Ask the Pharmacist: Part monkey, part human embryo created

Suzy Cohen
An experiment has taken place where researchers just created an embryo that is half human and half monkey.

An experiment has taken place where researchers just created an embryo that is half human and half monkey. They allowed the living thing to grow for 20 days, and then it was destroyed. 

This experiment has sparked huge debate into the ethical reasons for such an experiment and if they should be allowed to continue. And if so, where exactly should the research end? 

The lead researcher, Professor Juan Carlos Izpisua Belmonte has experience in the field of biomedical research and in 2017, helped create the first human-pig animal which lived for a month. 

Professor Belmonte teamed up with researchers in China more recently, and injected human cells into monkey embryos, instead of sheep because the latter does not work well. But a monkey’s genomic sequence is closer to that of humans, and in the end, the experiment worked. A monkey-human hybrid was made and lived for 20 days and was then destroyed.

Will future embryos remain in the petri dish, or will an unethical scientist secretly breed it and attempt to propagate a new kind of creature. There are so many obvious bio-ethical concerns with this.

Dr. Belmonte’s team proposes that a major problem in medicine can possibly be solved, and he’s referring to organ transplantation. Every two or three weeks someone dies because they did not get the organ they so desperately needed. With this type of stem cell research, the ability to grow a kidney or a liver for example, would solve the shortage we have, and save many lives each year.

And then there’s the issue of disease transmission. In case you didn’t realize there is mad cow disease, Bartonella infection (from a cat’s scratch), and most recently, bats transmitting coronavirus.

Monkeys famously carry herpes B virus, monkeypox and rabies. When genetic material from a monkey is sourced for this purpose it is exceedingly difficult, if not impossible, to be 100 percent assured that it does not contain anything dangerous to a human.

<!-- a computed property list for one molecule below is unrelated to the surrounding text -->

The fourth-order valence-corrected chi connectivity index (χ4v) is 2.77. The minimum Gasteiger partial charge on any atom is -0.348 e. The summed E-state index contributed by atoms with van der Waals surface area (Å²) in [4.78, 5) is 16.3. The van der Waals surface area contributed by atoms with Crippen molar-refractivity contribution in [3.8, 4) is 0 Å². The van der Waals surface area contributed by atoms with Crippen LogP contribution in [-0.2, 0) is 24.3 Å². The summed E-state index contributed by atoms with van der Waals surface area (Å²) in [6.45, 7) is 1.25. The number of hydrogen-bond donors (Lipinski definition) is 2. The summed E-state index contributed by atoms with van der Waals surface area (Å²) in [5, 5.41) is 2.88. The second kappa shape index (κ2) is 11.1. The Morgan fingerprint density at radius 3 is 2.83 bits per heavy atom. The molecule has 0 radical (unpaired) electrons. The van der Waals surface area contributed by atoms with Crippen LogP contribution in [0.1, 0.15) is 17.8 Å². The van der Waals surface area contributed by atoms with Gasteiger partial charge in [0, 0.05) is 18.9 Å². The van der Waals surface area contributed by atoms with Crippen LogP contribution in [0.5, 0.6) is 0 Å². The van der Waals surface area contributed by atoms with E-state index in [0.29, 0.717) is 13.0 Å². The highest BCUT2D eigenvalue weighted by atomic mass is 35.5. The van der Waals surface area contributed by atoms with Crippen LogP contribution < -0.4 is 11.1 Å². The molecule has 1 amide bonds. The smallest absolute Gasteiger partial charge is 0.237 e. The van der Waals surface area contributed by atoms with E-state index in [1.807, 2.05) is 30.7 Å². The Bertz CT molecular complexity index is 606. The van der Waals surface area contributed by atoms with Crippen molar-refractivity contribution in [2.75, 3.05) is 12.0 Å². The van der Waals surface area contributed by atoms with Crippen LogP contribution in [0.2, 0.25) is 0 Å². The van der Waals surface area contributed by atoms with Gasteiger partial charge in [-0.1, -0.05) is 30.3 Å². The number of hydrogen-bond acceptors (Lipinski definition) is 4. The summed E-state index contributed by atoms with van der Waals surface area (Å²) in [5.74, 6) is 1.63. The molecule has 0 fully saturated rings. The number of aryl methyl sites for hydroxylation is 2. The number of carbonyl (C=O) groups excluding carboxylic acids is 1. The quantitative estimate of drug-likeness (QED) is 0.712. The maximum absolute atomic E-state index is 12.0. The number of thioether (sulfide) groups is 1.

Other scientists are raising concerns about where it stops. The argument being that in time as “chimeric” technology improves, could a scientist after hours go ahead an implant an embryo into a monkey, and ethically would happen to that baby? It may conjure up ideas in some people’s minds about more Frankenstein-ish experiments as well as part animal, part human offspring. 

Human chimeras already exist, in fact there is research to show that people who have received bone marrow transplants, or women who have had a pregnancy all have chimeric cells in them. What we’re talking about today is different, it is a scientific experimental chimera that is neither animal, nor human.

The world is not united on the new research. Some people see it as a positive … a new opportunity to create organs for transplantations that could save human lives every day, while other people see this as a negative. They perceive it as opening Pandora’s box to a 21st century “Planet of the Apes" and question where the researchers would stop if they are given an inch. How many lives would be saved exactly? If you have an opinion about this email me at

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Suzy Cohen is a registered pharmacist. The information presented here is not intended to treat, cure or diagnose any condition. Visit